JUNEAU -- Plans for a possible legislative investigation into Gov. Sarah Palin's firing of her former public safety commissioner have not yet taken shape, a state senator with a prominent role in the matter said Wednesday.
Sen. Kim Elton, D-Juneau, is chairman of the Legislative Council, a committee of seven House members and seven senators that handles legislative business when lawmakers are not meeting in regular session.
Elton took the post only this week, after Anchorage Republican Sen. John Cowdery resigned as Legislative Council chairman citing health problems. Cowdery, R-Anchorage, also is facing federal conspiracy and bribery charges.
Most lawmakers around the Capitol seem to agree that the Legislative Council should play a role in whatever action is deemed appropriate on former Public Safety Commissioner Walt Monegan's July 11 firing, Elton said.
Monegan has said he felt pressure from the Palin family and members of her administration to dismiss a Palmer state trooper involved in a contentious divorce from Palin's sister. The governor has denied any such pressure was applied to Monegan, saying the reason she replaced him was to take the Department of Public Safety in a new and more energetic direction.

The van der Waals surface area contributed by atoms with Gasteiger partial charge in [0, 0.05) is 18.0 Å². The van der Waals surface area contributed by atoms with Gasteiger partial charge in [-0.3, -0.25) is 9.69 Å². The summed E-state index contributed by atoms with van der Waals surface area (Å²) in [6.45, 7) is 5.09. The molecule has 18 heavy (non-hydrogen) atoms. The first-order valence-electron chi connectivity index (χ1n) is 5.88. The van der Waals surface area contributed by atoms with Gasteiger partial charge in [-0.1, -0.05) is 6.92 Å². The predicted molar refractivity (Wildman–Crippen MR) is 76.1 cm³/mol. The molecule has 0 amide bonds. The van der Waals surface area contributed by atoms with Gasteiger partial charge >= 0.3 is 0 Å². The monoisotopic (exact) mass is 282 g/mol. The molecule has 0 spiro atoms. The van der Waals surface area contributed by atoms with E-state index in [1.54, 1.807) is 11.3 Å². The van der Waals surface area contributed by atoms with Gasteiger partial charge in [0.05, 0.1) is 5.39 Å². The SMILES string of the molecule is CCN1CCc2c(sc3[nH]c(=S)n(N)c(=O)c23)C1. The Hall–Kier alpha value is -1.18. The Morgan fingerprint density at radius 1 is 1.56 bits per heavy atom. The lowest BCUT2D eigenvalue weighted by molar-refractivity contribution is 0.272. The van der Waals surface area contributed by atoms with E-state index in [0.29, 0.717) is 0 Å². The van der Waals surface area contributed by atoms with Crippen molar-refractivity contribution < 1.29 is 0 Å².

Some legislators favor the idea of retaining an independent investigator to look into whether a private family matter led Palin to abuse her power.
Hiring an investigator would cost money, and that's where the Legislative Council comes in, said Elton, who is part of the bipartisan Senate majority headed by Senate President Lyda Green, R-Wasilla.
As of Wednesday afternoon, the Legislative Council had no meetings scheduled, and no proposal was before it for mounting an investigation, Elton said.
Personally, Elton said he favors an investigation to try to see if any misconduct occurred. He said he's received more e-mail from Alaskans on the Monegan issue than on any of the pipeline and other energy legislation lawmakers are considering in this summer's special sessions.
"This has gotten to the point where we need to blow the clouds away," Elton said. "It's good for the governor. More importantly, it's good for the public."
Another senator who might have a big role in a Monegan probe, Anchorage Democrat Hollis French, said he expects the Legislative Council will convene a meeting next week to consider the case.
"Most of us feel like something should be done to clear the air," said French, who chairs the Senate Judiciary Committee. "You've still got Monegan out there saying, 'Hey, I was pressured.'"
Most likely, lawmakers will hire an independent investigator rather than hold hearings because legislators need the facts first, French said.
Find Wesley Loy online at adn.com/contact/wloy or call him in Juneau at 586-1531.